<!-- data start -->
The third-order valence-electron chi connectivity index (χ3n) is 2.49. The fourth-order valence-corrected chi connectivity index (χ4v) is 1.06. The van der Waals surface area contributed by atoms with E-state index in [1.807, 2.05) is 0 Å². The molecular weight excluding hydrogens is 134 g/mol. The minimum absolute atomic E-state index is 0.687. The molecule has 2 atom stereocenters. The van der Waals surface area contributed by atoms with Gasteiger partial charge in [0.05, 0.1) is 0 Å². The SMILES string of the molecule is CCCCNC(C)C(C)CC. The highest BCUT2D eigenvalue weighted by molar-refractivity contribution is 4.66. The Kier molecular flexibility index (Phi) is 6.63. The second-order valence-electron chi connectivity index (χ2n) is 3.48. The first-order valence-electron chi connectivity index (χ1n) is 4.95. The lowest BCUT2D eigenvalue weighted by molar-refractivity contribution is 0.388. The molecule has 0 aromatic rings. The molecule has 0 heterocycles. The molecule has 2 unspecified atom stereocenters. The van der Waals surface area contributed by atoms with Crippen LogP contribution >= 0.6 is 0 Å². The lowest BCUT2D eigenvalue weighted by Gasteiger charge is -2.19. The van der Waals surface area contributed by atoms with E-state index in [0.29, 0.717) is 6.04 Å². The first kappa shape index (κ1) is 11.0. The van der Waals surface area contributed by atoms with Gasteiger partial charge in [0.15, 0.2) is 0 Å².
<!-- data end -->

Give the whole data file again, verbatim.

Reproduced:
The third-order valence-electron chi connectivity index (χ3n) is 2.49. The fourth-order valence-corrected chi connectivity index (χ4v) is 1.06. The van der Waals surface area contributed by atoms with E-state index in [1.807, 2.05) is 0 Å². The molecular weight excluding hydrogens is 134 g/mol. The minimum absolute atomic E-state index is 0.687. The molecule has 2 atom stereocenters. The van der Waals surface area contributed by atoms with Gasteiger partial charge in [0.05, 0.1) is 0 Å². The SMILES string of the molecule is CCCCNC(C)C(C)CC. The highest BCUT2D eigenvalue weighted by molar-refractivity contribution is 4.66. The Kier molecular flexibility index (Phi) is 6.63. The second-order valence-electron chi connectivity index (χ2n) is 3.48. The first-order valence-electron chi connectivity index (χ1n) is 4.95. The lowest BCUT2D eigenvalue weighted by molar-refractivity contribution is 0.388. The molecule has 0 aromatic rings. The molecule has 0 heterocycles. The molecule has 2 unspecified atom stereocenters. The van der Waals surface area contributed by atoms with Crippen LogP contribution >= 0.6 is 0 Å². The lowest BCUT2D eigenvalue weighted by Gasteiger charge is -2.19. The van der Waals surface area contributed by atoms with E-state index in [0.29, 0.717) is 6.04 Å². The first kappa shape index (κ1) is 11.0. The van der Waals surface area contributed by atoms with Gasteiger partial charge in [0.15, 0.2) is 0 Å².